Walter Kostiha and his brother Frank claimed to have seen the ghost. This was about 1925 when Thurber was beginning to shut down. The Kostihas lived near the old jail house, which was just north of downtown Thurber.
Walter: “I don’t care whether you believe me or not. I know what I saw, even if I was about five or six years old. I was with my brother Frank behind the old grocery store just about dark. We saw this woman in a white gown and she was singing or saying something out loud. We took off running.”
The Fort Worth Star Telegram (Oct 26, 1997) in a weekend Halloween edition did not help matters when they wrote “The Thurber Cemetery is one of the biggest Texas historical cemeteries. It is also one of the scariest places to be on a dark night. The trees bend over the graves as if in mourning for the 700 (sic) or more children buried there. The epidemics of scarlet fever and whooping cough…definitely left their mark on this Texas Ghost Town.”
Raymond Bridier had a plausible explanation for the origin of the Thurber Ghost. When Raymond was about ten years old (say, around 1920), on moonlit nights a bunch of kids would meet at the ball park, which at this time was on top of Grave Yard Hill next to the cemetery. They would smoke cedar bark, play games like “kick the can” or just talk.
One night as they were going home, they noticed a lady in a white gown sitting on the top step of the sty (steps over the fence) in the southeast corner of the cemetery. She was crying or praying loudly, perhaps for a loved one she had recently buried in the cemetery. The kids thought this behavior odd but this quickened their pace toward home.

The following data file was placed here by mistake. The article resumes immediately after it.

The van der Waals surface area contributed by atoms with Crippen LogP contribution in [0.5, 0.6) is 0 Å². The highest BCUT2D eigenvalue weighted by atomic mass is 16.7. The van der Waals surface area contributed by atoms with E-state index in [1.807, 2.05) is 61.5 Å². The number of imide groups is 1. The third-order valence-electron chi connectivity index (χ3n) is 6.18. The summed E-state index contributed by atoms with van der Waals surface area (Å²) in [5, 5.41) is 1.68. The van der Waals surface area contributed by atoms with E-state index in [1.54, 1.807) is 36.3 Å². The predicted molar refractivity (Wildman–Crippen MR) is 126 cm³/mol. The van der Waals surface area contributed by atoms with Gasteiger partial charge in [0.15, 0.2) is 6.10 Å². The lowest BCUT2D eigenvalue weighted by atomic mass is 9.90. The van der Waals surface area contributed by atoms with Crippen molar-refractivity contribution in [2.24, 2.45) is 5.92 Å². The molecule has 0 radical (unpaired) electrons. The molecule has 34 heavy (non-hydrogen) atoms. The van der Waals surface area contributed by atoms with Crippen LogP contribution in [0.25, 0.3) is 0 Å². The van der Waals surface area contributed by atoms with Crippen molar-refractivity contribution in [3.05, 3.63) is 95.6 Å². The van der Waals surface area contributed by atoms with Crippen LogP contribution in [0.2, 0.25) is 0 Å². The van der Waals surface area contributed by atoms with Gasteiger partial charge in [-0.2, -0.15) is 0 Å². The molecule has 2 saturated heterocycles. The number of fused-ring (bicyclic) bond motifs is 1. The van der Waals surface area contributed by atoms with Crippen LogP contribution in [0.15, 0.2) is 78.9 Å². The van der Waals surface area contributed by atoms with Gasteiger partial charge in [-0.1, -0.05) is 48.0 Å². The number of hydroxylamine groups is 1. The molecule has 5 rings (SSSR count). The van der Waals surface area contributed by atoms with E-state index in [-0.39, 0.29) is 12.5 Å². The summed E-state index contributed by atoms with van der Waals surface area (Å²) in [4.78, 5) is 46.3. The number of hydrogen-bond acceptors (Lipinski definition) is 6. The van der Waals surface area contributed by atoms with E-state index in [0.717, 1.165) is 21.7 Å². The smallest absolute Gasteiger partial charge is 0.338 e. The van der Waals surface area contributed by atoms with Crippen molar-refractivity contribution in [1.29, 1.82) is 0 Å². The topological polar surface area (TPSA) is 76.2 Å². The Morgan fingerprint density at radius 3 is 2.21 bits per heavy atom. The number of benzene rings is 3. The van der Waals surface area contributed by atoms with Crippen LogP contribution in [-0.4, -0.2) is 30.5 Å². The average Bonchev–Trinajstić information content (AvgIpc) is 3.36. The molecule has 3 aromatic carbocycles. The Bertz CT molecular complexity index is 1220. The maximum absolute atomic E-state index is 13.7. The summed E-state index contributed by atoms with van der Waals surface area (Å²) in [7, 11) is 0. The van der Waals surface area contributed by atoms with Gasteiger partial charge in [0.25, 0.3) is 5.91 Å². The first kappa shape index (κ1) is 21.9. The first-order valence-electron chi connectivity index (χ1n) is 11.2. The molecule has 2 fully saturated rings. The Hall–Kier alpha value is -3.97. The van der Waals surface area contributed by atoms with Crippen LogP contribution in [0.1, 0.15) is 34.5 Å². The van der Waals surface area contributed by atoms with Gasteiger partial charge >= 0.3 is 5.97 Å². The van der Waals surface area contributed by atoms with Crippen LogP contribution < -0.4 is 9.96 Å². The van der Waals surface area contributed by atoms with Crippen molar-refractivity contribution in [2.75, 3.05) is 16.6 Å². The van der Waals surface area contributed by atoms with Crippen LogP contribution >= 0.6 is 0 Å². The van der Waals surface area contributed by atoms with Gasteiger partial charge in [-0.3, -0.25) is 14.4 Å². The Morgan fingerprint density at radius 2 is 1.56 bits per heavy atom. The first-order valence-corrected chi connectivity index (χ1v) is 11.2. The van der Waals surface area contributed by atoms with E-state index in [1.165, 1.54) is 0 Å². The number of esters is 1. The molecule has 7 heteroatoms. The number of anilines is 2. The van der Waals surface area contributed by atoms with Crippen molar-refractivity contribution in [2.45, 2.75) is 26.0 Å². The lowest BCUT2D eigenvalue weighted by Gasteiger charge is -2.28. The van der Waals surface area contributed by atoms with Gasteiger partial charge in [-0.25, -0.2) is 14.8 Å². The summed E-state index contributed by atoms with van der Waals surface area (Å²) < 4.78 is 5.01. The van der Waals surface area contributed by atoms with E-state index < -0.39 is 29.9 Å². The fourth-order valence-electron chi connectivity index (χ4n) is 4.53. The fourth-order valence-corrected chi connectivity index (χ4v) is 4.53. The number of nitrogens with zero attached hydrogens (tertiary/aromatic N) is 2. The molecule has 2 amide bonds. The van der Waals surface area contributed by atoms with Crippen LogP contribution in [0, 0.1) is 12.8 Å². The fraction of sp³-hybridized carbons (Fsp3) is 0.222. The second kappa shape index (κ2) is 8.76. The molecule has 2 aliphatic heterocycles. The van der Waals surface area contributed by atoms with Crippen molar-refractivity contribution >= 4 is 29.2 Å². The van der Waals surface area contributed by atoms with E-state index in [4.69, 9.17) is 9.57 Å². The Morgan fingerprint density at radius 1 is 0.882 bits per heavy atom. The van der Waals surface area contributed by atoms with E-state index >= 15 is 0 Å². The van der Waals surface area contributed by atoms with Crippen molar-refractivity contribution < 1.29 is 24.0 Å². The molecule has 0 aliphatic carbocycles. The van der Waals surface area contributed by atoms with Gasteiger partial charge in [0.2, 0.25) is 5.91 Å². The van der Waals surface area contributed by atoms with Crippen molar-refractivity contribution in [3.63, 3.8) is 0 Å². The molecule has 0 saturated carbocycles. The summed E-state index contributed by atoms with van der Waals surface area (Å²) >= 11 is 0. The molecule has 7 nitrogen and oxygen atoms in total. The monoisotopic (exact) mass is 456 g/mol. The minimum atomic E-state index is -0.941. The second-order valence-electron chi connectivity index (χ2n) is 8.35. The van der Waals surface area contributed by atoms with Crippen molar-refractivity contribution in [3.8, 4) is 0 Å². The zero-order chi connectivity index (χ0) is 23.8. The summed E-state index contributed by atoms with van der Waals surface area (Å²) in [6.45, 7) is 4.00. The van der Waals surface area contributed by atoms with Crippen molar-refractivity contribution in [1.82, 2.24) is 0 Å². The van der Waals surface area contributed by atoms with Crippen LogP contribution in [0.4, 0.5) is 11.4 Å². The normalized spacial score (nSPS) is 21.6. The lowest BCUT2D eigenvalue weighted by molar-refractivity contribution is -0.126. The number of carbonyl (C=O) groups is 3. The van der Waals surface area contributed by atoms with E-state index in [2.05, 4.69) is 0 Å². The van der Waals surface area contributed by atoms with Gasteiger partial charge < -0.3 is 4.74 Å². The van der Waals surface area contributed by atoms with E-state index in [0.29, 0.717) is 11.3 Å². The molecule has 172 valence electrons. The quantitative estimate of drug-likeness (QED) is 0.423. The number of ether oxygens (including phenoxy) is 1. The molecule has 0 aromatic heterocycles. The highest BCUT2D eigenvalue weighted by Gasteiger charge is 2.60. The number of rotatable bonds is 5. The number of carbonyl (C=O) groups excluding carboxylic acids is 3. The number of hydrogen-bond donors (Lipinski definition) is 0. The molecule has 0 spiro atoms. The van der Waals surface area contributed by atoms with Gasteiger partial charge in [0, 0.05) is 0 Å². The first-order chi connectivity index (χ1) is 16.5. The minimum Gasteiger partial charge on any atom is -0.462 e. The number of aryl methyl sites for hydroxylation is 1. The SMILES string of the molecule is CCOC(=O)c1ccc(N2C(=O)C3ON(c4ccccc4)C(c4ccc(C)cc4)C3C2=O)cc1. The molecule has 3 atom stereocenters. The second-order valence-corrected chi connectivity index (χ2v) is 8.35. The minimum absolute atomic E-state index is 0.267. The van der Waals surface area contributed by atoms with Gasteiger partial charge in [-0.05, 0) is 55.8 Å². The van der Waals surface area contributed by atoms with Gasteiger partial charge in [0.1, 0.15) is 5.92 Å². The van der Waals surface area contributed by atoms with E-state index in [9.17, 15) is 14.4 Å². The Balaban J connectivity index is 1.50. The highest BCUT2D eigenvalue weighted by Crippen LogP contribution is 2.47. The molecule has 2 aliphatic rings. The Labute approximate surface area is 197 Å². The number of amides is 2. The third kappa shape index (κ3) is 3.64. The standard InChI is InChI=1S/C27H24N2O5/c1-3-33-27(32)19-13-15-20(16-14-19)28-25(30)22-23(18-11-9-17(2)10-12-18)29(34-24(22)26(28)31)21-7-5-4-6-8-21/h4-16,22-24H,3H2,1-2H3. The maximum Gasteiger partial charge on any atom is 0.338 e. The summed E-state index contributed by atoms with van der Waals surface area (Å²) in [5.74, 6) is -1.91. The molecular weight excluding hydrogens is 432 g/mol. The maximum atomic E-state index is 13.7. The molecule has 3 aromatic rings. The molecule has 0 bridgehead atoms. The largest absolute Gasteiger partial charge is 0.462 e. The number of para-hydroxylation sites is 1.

The following night the same scene, but this time they took off running; something had spooked them. Now, they were afraid to play in the ball park after dark. But several weeks later courage returned and they went back up the hill. Nobody there. They smoked, played their games, but as they exited the ball park and headed for home, she was there! She stood up on the steps and started toward them! They panicked and went tearing down the hill. They never went back to the ball park, and shortly thereafter, the ball park was moved to the east side of Thurber.
After the ball park episode, which seemed a plausible happening, all the alleged sightings have been in downtown Thurber. Some have said the singing is caused by the wind whistling through the old buildings. But Eliza Whitehead or Walter Kostiha would never believe that because they saw her with their own eyes and heard her.

The Thurber Cemetery was savagely vandalized recently. Decades of work were destroyed in a single evening. The Thurber Cemetery Restoration Project relies on donations of time or financial help. Contributions may be made to the Thurber Cemetery Association, Box 115, Mingus, Texas 76463.